I’ve written some pretty deep and serious posts over the past couple of weeks, so I thought today would share something a little lighter with you. If you’re a Sunday Times reader, you might recognise the name Matt Rudd. Well, today Matt has written a guest post for me on one of my favourite topics – traveling with children. You only have to peruse our travel section to see that it’s something we do A LOT, and Matt’s (slightly abandoned) blog made me smile – I don’t know that many people who road trip around Europe with children! Matt was once the Deputy Travel Editor for the Sunday Times, and is a pretty seasoned traveller himself, so you can see where we have things in common. A major difference between Matt and I, however, is that he is funny! I can’t write funny, but he does. I hope you enjoy his post! (By the way, Matt has written two novels about family life: William Walker’s First Year of Marriage and William’s Progress, two children and a wife must be great inspiration!)
It is, I know, very annoying when other people tell you how to raise your children. There is nothing worse than some know-it-all preaching the virtues of the elimination method (though it does work, it is awesome and I haven’t had to change a nappy since our youngest was two months old â€“ so, nerr) or controlled crying (it’s barbaric, you evil people â€“ just saying) or co- sleeping (do it â€“ it’s the easy way).
So I won’t tell you how to do it. What you do is your decision. We’re all in it together. No point in whinging at each other. Go with the flow. Spread the love. And so on. Except for one thing (apart from the nappy thing, the controlled crying thing and the co-sleeping thing): do not book a longhaul holiday with your children until they are at least five and preferably eight and ideally 92.
The only time Harriet and I get properly tripped up by this parenting lark (apart from all the other times) is when we attempt too much. We try to sneak off to a dinner party (and get called back before the starters started). We decide they’re old enough for a trip to the Natural History Museum (and have a big scene in front of T-Rex). We buy Lego instead of stickle bricks and spend a whole week sifting through faeces checking the swallowed yellow bit has gone all the way through (it did â€“ amazing).
The trick is to manage your expectations. You are not going out to dinner for the first year. Your child is not enough of a prodigy to understand palaeontology age four. Lego is, as it says on the packet, a choke hazard. More than anything else, this is crucial with holidays.Â You are not going to the Maldives or Thailand or Vanuatu. I’m sorry, but you aren’t. Yes, I know it’s been a really long cold winter and you’re as pale as a geisha with a stomach bug but it’s just not worth it.
Ideally, you will accept that flying anywhere on holiday is expensive and pointless. If you haven’t, let me remind you of the pram-through-security nightmare, the inflight nappy- change, the tutting businessmen, the rictus smiles of cabin staff that will be forever burnt into the memories of your terrified progeny. Nothing, absolutely nothing, is fun about flying with children. You arrive more exhausted than you ever thought possible. You recover. You flyhome. You have to recover all over again.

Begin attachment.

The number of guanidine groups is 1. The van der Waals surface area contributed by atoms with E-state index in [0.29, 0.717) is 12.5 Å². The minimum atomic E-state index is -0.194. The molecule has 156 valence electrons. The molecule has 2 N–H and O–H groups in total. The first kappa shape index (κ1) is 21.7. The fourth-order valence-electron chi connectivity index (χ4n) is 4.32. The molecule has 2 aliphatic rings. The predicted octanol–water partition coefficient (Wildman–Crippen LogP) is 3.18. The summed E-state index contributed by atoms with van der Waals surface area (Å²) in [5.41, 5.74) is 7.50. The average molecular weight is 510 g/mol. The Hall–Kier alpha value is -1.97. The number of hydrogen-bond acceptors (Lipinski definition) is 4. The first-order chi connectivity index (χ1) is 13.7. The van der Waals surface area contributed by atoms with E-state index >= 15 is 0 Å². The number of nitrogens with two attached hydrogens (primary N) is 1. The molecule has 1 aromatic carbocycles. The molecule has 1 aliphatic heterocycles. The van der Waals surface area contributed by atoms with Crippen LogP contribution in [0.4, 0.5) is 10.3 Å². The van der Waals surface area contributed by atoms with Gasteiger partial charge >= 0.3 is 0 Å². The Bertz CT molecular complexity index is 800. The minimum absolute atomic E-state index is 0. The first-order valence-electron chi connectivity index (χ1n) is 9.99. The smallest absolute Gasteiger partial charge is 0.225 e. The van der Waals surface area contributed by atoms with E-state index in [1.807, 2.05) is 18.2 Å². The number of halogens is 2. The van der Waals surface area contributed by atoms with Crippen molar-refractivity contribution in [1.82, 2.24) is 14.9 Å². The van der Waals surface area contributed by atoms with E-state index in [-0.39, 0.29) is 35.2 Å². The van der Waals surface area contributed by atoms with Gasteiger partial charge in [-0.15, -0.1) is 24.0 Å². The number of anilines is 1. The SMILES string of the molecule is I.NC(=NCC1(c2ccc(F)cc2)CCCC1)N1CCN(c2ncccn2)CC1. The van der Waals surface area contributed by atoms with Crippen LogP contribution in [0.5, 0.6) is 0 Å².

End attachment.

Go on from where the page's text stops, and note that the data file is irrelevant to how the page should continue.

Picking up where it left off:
Don’t fly at all but if you do, limit it to two hours. That allows for Italy, northern Spain, France, Germany, some bits of Scandinavia, Morocco if you close your eyes for the last 20 minutes but not Tierra del Fuego.
If you still insist, might I recommend the following: a portable DVD player, Medised* and a laissez-fare approach to safety-belt rules (by which I mean only belt the child in when you’re on the runway and the engines are powering upâ€¦ the cabin crew will try to bolt you in 10 minutes before you even start taxiing which means at least 40 minutes restricted wriggling nightmare before the fasten seatbelt sign comes off which means screaming. So pretend it’s done up till the thrusters go on)**.
Wales is beautiful in February. The relentless rain is good for the soul and the closed seasonal tea shops would have been twee anyway. It is also a total bargain. Scotland by train is joyousin October if you take your toboggan and you book early enough to get a cheap sleeper cabin.And my, how you’ll appreciate the summer sun when it does finally arrive if you haven’tspent your whole winter flying to Barbados with screaming babies. France is great value if you avoid honeypots like the Loire, the Dordogne and the sunny Riviera. Stick to the Pasde Calais, an hour from the ferry terminal and cheap at half the price.
And, by the way, the ferry is better (and cheaper) than Le Tunnel. Yes, it’s slower but you can get out of the car,Â have a break and treat yourself to a congealed fry-up in the VIP canteen. Okay, it’s not the Cap d’Antibes but at least the little-ones are smiling. And if you want a manageable family holiday, that is definitely the main thing.
* Harriet says I shouldn’t mention Medised because it’s for over-sevens now and it’s BAD but I meant for you, obviously, not the children. With one of those little gins. Or two.
** Author’s views are his own. Probably best to ignore them
(William’s Progress and William Walker’s First Year of Marriage (HarperPress) are out now in paperback (Â£7.99) and as ebooks.)
My first flight with Ameli was to Norway at 5 months. That was easy. Breastfeed on take-off and landing to help with the ear pressure, a bit of a look around the plane, and a two hour nap, and everyone’s happy.Â On her first birthday we flew to South Africa, via Madrid. Sixteen hours, accidentally alone (my husband missed the flight – thank you Transport for London strikes) was somewhat more harrowing. Ameli was very well behaved, under the circumstances, but your reason for a flight like that has got to be a good one!